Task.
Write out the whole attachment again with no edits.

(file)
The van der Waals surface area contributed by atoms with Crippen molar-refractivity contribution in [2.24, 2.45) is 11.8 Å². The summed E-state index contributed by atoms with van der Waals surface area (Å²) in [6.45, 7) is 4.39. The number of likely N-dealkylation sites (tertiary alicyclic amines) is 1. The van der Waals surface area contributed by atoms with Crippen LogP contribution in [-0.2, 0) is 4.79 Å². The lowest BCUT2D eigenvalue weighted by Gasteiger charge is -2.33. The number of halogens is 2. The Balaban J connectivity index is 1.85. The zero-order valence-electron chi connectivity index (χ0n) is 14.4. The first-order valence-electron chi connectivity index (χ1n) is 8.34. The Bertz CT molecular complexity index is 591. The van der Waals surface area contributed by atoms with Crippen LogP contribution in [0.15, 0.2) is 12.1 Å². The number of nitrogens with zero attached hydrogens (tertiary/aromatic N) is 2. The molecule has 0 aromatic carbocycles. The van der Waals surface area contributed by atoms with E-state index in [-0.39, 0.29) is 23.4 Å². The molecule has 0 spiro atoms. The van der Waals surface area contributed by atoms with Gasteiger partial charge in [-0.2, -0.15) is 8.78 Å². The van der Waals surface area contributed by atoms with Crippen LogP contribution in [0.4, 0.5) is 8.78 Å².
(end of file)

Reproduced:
The van der Waals surface area contributed by atoms with Crippen molar-refractivity contribution in [2.24, 2.45) is 11.8 Å². The summed E-state index contributed by atoms with van der Waals surface area (Å²) in [6.45, 7) is 4.39. The number of likely N-dealkylation sites (tertiary alicyclic amines) is 1. The van der Waals surface area contributed by atoms with Crippen LogP contribution in [-0.2, 0) is 4.79 Å². The lowest BCUT2D eigenvalue weighted by Gasteiger charge is -2.33. The number of halogens is 2. The Balaban J connectivity index is 1.85. The zero-order valence-electron chi connectivity index (χ0n) is 14.4. The first-order valence-electron chi connectivity index (χ1n) is 8.34. The Bertz CT molecular complexity index is 591. The van der Waals surface area contributed by atoms with Crippen LogP contribution in [0.15, 0.2) is 12.1 Å². The number of nitrogens with zero attached hydrogens (tertiary/aromatic N) is 2. The molecule has 0 aromatic carbocycles. The van der Waals surface area contributed by atoms with E-state index in [-0.39, 0.29) is 23.4 Å². The molecule has 0 spiro atoms. The van der Waals surface area contributed by atoms with Gasteiger partial charge in [-0.2, -0.15) is 8.78 Å². The van der Waals surface area contributed by atoms with Crippen LogP contribution in [0.4, 0.5) is 8.78 Å².